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Department for Education written question – answered on 27th February 2017.

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Photo of Lilian Greenwood Lilian Greenwood Labour, Nottingham South

To ask the Secretary of State for Education, what plans her Department has to evaluate the effect of the implementation of the new national curriculum on (a) teacher workload, (b) Special and Educational Needs and Disability inclusion and (c) school budgets.

Photo of Nick Gibb Nick Gibb Minister of State (Education)

As schools embed the new National Curriculum we are monitoring the effect of implementation on teacher workload, pupils with special educational needs and disability and school budgets in a number of ways.

We introduced the Department for Education (DfE) Protocol in 2015 giving schools a minimum lead in time for significant changes to policy in accountability, curriculum and qualifications; to help us manage the impact of reforms on schools.

We will shortly publish the results of the first biennial survey into teacher workload, a commitment from the 2014 Workload Challenge, which will help us track teacher workload so that so that further action can be taken if needed.

Through our careful management of the economy, we have protected the core schools budget in real terms. That means that in 2017-18, schools will have more funding than ever before for children’s education, totalling over £40 billion.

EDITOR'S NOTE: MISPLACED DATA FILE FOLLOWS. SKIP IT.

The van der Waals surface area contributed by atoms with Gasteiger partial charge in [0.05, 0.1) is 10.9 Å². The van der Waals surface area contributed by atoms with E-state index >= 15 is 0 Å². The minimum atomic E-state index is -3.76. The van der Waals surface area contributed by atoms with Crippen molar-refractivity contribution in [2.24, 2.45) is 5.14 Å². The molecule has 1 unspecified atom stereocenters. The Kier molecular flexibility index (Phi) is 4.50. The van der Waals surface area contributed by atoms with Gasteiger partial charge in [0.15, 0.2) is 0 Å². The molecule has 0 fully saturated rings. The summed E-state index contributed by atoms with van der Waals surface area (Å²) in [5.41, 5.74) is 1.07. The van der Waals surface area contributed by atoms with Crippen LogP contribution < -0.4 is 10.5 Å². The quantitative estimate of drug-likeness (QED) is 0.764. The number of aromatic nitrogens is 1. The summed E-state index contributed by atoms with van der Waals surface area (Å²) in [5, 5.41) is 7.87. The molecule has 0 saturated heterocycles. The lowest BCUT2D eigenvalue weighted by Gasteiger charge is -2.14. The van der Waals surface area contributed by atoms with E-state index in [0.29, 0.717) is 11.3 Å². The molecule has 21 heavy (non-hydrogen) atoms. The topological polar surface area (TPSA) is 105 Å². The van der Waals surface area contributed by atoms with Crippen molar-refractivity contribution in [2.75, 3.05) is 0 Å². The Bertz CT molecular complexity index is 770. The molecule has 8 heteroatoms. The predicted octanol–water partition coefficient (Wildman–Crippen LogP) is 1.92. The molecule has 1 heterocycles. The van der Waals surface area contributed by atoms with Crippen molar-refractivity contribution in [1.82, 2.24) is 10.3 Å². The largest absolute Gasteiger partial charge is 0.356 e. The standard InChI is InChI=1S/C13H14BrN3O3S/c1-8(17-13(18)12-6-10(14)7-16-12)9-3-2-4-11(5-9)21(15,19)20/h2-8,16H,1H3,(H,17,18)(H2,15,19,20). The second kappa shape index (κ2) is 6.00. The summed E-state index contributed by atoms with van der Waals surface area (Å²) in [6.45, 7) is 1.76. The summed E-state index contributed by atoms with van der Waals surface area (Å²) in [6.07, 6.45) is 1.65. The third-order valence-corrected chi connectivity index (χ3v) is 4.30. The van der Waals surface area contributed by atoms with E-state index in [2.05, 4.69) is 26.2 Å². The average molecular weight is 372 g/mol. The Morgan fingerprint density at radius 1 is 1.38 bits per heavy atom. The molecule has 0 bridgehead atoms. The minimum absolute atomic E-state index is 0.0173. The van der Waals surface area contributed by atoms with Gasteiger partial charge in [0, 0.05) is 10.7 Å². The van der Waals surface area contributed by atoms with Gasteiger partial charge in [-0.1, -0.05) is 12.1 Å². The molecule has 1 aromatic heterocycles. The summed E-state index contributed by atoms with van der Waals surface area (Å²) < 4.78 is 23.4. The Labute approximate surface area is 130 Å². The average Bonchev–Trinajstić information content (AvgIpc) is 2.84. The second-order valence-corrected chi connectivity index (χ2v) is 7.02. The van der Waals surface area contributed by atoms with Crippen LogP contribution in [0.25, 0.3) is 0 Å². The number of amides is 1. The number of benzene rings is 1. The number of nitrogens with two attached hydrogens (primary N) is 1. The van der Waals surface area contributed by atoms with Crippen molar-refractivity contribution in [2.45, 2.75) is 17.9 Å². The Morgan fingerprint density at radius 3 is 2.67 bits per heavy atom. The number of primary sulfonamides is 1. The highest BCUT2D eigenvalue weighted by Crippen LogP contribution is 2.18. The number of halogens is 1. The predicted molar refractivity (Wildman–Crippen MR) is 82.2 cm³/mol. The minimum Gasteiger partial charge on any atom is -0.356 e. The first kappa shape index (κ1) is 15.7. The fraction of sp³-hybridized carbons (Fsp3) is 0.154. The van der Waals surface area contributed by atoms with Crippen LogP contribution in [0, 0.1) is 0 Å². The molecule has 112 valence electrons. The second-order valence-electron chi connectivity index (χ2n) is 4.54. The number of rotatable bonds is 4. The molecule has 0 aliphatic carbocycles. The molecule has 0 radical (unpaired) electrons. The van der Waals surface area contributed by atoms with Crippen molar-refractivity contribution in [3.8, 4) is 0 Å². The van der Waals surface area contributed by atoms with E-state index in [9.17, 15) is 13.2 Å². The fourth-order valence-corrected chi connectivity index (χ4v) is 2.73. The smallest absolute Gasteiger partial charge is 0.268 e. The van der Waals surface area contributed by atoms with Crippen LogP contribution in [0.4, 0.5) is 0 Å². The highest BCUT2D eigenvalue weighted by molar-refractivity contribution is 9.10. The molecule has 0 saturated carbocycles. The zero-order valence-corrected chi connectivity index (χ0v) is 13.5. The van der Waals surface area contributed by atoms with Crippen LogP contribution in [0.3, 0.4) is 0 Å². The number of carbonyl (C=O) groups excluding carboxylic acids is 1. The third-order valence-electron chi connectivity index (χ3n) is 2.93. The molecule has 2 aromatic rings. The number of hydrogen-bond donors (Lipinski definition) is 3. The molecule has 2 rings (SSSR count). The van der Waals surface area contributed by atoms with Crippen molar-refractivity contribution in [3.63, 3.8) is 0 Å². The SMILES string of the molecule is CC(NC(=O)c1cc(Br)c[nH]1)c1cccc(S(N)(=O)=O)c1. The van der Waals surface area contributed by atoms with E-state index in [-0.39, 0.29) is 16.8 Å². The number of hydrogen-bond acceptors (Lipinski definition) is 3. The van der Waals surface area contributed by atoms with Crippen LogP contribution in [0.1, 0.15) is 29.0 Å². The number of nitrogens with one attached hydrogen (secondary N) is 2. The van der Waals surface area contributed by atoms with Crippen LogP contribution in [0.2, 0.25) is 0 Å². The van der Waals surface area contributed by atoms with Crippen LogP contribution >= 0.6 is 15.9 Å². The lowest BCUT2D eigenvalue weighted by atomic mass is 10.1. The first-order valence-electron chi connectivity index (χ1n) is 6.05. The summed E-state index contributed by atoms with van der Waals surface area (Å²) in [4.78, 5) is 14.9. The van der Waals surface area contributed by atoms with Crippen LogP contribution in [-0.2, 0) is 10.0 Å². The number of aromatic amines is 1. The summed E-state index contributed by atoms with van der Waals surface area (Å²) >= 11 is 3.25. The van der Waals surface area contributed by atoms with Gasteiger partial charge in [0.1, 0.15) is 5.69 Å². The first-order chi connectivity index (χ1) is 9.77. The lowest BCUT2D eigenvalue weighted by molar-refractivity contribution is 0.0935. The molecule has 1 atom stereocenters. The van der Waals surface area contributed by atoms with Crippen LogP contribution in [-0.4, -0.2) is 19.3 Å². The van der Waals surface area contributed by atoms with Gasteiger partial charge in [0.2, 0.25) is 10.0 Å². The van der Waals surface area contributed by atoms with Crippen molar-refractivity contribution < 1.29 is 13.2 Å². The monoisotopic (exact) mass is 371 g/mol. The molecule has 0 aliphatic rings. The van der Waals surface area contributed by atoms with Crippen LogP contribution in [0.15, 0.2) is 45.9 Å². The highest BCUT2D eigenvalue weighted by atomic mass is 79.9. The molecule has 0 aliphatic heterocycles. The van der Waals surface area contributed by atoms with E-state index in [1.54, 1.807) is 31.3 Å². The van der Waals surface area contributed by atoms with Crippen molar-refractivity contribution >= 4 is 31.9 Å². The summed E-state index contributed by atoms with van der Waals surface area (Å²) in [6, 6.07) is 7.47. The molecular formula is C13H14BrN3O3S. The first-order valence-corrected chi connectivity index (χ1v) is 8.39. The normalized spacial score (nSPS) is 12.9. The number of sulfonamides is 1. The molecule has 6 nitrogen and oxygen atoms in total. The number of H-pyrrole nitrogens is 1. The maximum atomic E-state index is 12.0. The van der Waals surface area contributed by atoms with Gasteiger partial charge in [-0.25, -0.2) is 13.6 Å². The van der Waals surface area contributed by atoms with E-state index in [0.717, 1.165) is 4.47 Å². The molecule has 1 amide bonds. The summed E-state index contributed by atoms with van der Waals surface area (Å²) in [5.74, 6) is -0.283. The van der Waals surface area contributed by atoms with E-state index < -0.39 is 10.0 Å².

We will continue to support schools to improve their financial health and efficiency, to maximise the amount of resources they can direct to improving outcomes for pupils.

The Department regularly collects and publishes data about schools in the Teacher Voice surveys; the most recently published report includes information about the progress of pupils with special educational needs: https://www.gov.uk/government/uploads/system/uploads/attachment_data/file/584503/Teacher_Voice_Summer_2016_Report_Final.pdf.

The National Curriculum framework inclusion statement sets out that lessons should be planned to ensure that there are no barriers to every pupil achieving. In many cases, such planning will mean that pupils with special educational needs and disability will be able to study the full National Curriculum. Where the full National Curriculum is not the most appropriate route to maximising pupils' education, disapplication of all or part of the National Curriculum may be considered for an individual or a group of pupils.

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